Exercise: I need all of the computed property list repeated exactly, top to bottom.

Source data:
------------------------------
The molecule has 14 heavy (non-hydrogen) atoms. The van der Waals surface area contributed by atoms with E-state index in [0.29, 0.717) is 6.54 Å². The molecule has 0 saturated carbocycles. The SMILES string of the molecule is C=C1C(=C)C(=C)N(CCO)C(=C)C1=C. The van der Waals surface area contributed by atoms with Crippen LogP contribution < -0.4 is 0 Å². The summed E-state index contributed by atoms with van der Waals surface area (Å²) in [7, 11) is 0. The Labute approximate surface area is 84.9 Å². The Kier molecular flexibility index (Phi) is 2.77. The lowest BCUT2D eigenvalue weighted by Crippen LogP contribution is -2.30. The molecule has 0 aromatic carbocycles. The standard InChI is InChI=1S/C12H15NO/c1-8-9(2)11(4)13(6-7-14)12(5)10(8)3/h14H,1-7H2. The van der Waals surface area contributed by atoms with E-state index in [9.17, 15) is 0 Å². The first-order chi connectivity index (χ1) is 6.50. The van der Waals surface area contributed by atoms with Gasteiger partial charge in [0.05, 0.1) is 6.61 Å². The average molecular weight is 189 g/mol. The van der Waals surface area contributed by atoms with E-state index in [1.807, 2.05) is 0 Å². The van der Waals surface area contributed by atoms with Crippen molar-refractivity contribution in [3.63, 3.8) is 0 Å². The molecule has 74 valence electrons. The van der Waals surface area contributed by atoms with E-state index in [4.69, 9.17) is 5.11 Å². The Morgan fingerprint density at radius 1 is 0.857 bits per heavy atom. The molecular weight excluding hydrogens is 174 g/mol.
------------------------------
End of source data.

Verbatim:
The molecule has 14 heavy (non-hydrogen) atoms. The van der Waals surface area contributed by atoms with E-state index in [0.29, 0.717) is 6.54 Å². The molecule has 0 saturated carbocycles. The SMILES string of the molecule is C=C1C(=C)C(=C)N(CCO)C(=C)C1=C. The van der Waals surface area contributed by atoms with Crippen LogP contribution < -0.4 is 0 Å². The summed E-state index contributed by atoms with van der Waals surface area (Å²) in [7, 11) is 0. The Labute approximate surface area is 84.9 Å². The Kier molecular flexibility index (Phi) is 2.77. The lowest BCUT2D eigenvalue weighted by Crippen LogP contribution is -2.30. The molecule has 0 aromatic carbocycles. The standard InChI is InChI=1S/C12H15NO/c1-8-9(2)11(4)13(6-7-14)12(5)10(8)3/h14H,1-7H2. The van der Waals surface area contributed by atoms with E-state index in [9.17, 15) is 0 Å². The first-order chi connectivity index (χ1) is 6.50. The van der Waals surface area contributed by atoms with Gasteiger partial charge in [0.05, 0.1) is 6.61 Å². The average molecular weight is 189 g/mol. The van der Waals surface area contributed by atoms with E-state index in [1.807, 2.05) is 0 Å². The van der Waals surface area contributed by atoms with Crippen molar-refractivity contribution in [3.63, 3.8) is 0 Å². The molecule has 74 valence electrons. The van der Waals surface area contributed by atoms with E-state index in [4.69, 9.17) is 5.11 Å². The Morgan fingerprint density at radius 1 is 0.857 bits per heavy atom. The molecular weight excluding hydrogens is 174 g/mol.